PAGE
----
In his article "Religion, Nationalism and Democracy in Israel," published in the Autumn 1994 issue of the periodical, Z'Manim (no. 50-51), Professor Baruch Kimmerling, a faculty member of Hebrew University's sociology department, presented data pertaining to the religious division of Israeli Jewish society. Citing numerous research studies, Kimmerling showed conclusively that Israeli Jewish society is far more divided on religious issues than is generally assumed outside of Israel, where belief in generalizations, such as "common to all Jews," is challenged less than in Israel. Quoting the data of a survey taken by the prestigious Gutman Institute of the Hebrew University in Jerusalem, Kimmerling pointed out that whereas 19 per cent of Israeli Jews said they prayed daily, another 19 per cent declared that they would not enter a synagogue under any circumstances.1 Influenced by the Gutman Institute analysis and similar studies, Kimmerling and other scholars have concluded that Israel A and Israel B contain hard-core believers who hold diametrically opposed views of the Jewish religion. This conclusion is almost certainly correct.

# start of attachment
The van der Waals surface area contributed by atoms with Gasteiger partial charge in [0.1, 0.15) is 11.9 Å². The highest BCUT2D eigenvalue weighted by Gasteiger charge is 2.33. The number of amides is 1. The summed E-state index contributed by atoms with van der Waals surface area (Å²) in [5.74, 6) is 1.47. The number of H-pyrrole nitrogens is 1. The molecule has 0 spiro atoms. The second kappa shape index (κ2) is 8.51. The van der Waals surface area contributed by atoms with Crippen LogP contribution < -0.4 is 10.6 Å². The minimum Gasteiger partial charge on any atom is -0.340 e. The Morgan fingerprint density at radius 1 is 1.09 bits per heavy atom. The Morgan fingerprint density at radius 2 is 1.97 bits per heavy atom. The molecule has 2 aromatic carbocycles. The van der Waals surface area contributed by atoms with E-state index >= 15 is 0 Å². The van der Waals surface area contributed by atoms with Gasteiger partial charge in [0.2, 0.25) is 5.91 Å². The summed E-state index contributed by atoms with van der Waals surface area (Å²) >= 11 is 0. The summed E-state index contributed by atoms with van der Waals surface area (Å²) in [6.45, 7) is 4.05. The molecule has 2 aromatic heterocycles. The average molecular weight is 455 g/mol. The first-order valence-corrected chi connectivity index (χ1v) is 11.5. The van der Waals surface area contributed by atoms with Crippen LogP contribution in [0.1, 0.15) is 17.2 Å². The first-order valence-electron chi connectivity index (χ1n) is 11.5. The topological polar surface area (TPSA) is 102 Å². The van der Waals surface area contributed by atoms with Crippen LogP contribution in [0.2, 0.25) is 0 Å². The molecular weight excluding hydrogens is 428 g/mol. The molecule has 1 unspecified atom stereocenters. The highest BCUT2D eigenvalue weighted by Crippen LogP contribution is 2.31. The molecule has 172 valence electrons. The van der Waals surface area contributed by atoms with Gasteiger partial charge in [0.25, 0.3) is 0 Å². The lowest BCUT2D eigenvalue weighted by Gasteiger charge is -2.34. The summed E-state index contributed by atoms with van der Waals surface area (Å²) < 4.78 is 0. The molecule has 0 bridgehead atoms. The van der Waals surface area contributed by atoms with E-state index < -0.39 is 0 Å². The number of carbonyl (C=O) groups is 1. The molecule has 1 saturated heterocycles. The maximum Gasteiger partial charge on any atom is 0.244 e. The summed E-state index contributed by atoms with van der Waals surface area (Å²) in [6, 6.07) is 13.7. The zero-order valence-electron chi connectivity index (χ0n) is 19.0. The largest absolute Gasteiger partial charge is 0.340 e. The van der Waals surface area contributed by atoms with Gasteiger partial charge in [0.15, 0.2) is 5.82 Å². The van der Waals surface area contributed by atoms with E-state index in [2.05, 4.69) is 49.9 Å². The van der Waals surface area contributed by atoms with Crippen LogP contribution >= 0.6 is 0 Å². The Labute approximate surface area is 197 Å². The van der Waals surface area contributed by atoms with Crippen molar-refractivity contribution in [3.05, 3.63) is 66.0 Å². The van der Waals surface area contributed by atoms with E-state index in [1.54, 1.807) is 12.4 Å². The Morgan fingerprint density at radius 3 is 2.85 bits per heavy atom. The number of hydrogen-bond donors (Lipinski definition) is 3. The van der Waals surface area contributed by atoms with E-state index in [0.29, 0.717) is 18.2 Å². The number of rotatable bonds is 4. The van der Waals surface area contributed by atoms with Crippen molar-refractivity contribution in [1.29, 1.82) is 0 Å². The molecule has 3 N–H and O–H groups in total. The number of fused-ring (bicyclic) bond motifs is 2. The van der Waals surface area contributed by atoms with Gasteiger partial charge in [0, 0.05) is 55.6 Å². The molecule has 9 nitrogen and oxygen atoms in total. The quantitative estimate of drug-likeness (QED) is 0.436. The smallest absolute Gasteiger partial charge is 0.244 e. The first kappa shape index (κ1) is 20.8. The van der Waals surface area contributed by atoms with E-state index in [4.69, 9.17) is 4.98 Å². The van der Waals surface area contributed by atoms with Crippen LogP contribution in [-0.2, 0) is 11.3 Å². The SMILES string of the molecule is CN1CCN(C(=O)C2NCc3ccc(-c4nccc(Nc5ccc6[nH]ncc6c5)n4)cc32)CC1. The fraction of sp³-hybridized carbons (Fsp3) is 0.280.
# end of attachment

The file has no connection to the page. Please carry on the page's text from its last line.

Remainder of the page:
More generally, the attitude towards religion in Israeli Jewish society can be divided into three parts. The religious Jews observe the commandments of the Jewish religion, as defined by Orthodox rabbis, many of whom emphasize observance more than belief. (The number of Reform and/or Conservative Jewish in Israel is small.) The traditional Jews keep some of the more important commandments while violating the more inconvenient ones; they do honor the rabbis and the religion. The secularists may occasionally enter a synagogue but respect neither the rabbis nor the religious institutions. The line between traditional and secular Jews is often vague, but the available studies indicate that 25 to 30 per cent of Israeli Jews are secular, 50 to 55 per cent are traditional and about 20 per cent are religious. Traditional Jews obviously belong to both the Israel A and Israel B categories.

Israeli religious Jews are divided into two distinctly different groups. The members of the religiously more extreme group are called Haredim. (The singular word is Haredi or Hared.) The members of the religiously more moderate group are called religious-national Jews. The religious-national Jews are sometimes called "knitted skullcaps" because of their head covering. Haredim usually wear black skullcaps that are never knitted, or hats. The religious-national Jews otherwise usually dress in the more usual Israeli fashion, while the Haredim almost always wear black clothes.